Inhibiting methanogenesis is expected to cause a shift from acetate towards propionate production [36], which has been confirmed in a meta-analysis of methanogenesis-inhibited batch cultures [9]. Apart from SN, which, as discussed, acts as an alternative [H] sink to CH4, AQ, PA and E2B decreased CH4 but instead of increasing propionate molar percentage they decreased it. In previous work, PA and E2B at initial concentrations similar to the present experiment increased propionate production [19,41] although greater initial concentrations decreased propionate production [41,42]. García-López et al. [17] found increases or lack of effects of AQ at an initial concentration of up to 5 ppm in rumen batch cultures on propionate molar percentage, although 10 ppm in continuous cultures decreased propionate molar percentage. It seems that the greatest concentrations of AQ, PA, and E2B evaluated in the different studies may negatively affect succinate or propionate producers or both. In the present study, this might have been exacerbated by the small volume of inoculum, which could have decreased the initial microbial diversity in the incubations. The smallest final Eh and greatest H2 concentration in total gas caused by AQ suggests that the system had problems to dispose [H] into pathways alternative to methanogenesis such as propionate formation.
The additives effects on digestion, fermentation, and microbial AA composition seemed to associate well with changes in the microbial community composition as reflected by the pattern of bands in the DGGE analysis. Chloroform and BTCM, both being chemical halogenated analogues of CH4, had similar effects on digestion, fermentation, and microbial AA composition, and clustered together in the DGGE analysis. Sodium nitrate and PA had similar effects on digestion and fermentation, inhibited the synthesis of the same AA, and also clustered together in the DGGE analysis. In previous work, however, PA and SN had clustered apart in a DGGE analysis [42]. The exception to the associations between the effects on digestion, fermentation, and the AA profile with the DGGE pattern of bands was linseed oil, which was largely inert to digestion and fermentation but clustered apart from the Control treatment.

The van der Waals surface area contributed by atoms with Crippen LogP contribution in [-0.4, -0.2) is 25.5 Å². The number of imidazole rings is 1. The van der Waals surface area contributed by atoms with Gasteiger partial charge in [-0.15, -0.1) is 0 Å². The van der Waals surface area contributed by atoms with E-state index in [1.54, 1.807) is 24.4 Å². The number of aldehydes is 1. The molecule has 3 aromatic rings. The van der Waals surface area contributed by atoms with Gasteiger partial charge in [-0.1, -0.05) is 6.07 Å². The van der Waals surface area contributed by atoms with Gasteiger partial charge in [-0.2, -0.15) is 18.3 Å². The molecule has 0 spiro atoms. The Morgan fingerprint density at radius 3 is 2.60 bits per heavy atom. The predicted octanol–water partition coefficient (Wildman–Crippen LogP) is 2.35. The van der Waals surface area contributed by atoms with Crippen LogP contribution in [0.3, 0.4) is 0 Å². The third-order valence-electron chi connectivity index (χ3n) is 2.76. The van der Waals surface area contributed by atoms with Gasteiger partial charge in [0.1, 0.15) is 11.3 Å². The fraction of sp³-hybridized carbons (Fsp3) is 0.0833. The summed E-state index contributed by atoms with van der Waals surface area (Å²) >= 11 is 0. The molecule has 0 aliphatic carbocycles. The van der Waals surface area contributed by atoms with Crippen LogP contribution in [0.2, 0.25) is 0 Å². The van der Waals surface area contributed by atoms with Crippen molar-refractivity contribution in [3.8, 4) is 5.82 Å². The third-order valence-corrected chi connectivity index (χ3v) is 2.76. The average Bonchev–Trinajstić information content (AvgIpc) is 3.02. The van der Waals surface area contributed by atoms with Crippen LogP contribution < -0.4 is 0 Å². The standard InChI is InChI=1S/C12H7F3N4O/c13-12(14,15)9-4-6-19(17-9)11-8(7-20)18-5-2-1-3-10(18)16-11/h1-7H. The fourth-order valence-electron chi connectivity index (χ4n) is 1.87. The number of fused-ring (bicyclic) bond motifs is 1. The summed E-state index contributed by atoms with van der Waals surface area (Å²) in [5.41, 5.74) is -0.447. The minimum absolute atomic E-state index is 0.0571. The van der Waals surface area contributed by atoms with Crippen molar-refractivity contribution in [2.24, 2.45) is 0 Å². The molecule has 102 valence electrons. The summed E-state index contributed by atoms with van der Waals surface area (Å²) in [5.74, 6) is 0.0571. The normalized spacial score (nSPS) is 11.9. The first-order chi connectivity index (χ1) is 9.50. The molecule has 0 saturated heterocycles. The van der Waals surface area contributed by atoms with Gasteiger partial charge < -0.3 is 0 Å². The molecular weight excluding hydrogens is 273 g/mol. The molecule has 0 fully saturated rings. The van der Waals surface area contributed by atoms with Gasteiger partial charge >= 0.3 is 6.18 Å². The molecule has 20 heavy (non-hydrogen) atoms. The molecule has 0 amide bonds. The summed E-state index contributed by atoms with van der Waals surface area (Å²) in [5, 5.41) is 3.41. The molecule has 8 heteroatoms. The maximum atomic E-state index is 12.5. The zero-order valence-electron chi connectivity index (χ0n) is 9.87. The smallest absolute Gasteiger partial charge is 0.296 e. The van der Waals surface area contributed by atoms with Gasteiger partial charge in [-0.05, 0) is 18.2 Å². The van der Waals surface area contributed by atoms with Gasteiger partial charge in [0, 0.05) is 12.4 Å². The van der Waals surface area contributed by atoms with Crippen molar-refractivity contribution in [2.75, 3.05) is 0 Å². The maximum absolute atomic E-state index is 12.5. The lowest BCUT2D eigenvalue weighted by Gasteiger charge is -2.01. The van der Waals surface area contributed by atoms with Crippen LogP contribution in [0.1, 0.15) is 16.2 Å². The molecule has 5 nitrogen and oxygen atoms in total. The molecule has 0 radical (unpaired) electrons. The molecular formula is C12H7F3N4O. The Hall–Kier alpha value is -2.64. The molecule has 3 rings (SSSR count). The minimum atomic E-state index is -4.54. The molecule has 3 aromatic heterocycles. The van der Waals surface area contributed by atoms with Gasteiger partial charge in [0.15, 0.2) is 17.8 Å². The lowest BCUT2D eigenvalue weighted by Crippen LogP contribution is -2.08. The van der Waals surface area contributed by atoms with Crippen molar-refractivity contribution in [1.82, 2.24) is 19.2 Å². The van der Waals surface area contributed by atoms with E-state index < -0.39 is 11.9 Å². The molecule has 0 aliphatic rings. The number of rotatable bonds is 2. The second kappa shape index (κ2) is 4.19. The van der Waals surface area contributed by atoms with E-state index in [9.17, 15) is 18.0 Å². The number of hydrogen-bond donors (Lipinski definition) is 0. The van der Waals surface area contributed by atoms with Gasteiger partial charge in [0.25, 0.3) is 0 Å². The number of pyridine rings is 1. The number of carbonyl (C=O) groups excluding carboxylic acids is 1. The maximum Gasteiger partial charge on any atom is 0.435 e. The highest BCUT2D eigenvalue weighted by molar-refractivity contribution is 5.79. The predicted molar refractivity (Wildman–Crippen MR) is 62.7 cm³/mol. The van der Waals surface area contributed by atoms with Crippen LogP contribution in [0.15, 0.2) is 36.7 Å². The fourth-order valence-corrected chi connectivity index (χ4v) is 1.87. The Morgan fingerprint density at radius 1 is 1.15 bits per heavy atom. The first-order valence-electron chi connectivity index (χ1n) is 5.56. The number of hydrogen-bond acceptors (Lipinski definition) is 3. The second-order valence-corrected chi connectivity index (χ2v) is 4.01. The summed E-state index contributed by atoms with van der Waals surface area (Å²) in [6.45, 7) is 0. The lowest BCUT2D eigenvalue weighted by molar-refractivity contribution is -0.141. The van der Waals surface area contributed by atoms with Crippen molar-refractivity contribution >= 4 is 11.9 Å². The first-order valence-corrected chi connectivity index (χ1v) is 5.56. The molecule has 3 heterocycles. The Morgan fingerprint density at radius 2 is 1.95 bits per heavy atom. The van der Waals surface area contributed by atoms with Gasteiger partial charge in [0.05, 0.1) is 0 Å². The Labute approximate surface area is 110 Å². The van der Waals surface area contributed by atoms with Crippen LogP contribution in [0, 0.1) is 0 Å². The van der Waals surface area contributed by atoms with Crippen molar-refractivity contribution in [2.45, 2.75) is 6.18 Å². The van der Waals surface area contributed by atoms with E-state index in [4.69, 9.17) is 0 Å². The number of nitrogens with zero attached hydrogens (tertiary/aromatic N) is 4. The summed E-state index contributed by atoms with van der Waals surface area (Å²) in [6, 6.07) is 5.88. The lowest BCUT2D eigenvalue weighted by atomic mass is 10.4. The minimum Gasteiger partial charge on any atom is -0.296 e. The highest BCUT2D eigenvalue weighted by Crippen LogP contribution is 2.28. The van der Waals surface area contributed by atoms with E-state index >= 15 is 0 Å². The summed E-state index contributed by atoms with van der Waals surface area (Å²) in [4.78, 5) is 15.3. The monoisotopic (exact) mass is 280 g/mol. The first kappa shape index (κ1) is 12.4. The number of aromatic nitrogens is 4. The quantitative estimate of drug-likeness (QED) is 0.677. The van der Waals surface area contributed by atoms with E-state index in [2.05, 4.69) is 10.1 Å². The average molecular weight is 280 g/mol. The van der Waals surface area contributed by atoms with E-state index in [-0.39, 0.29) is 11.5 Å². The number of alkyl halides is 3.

Inhibiting rumen methanogenesis in vitro has been found to steadily decrease the recovery of [2H] in the sum of main [H] sinks CH4, propionate, butyrate, and the intermediate H2, which typically accumulates when CH4 production is inhibited [9]. Ungerfeld [9] speculated that greater availability of [H] resulting from methanogenesis inhibition may stimulate the incorporation of NH4+ into carbon chains for AA synthesis. Under the concentrations of NH4+ generally found in the rumen, incorporation of NH4+ into carbon chains predominantly involves low-affinity systems such as NADP- and NAD-glutamate dehydrogenases, and alanine dehydrogenases [1], reactions that are coupled to the incorporation of [H] [11]. Contrary to our hypothesis, however, inhibiting methanogenesis did not increase the production of microbial OM or N, nor the incorporation of [2H] into the synthesis of microbial AA. Some inhibitors altered the proportion of particular AA in the total, but a general consequence of methanogenesis inhibition on the AA profile could not be established.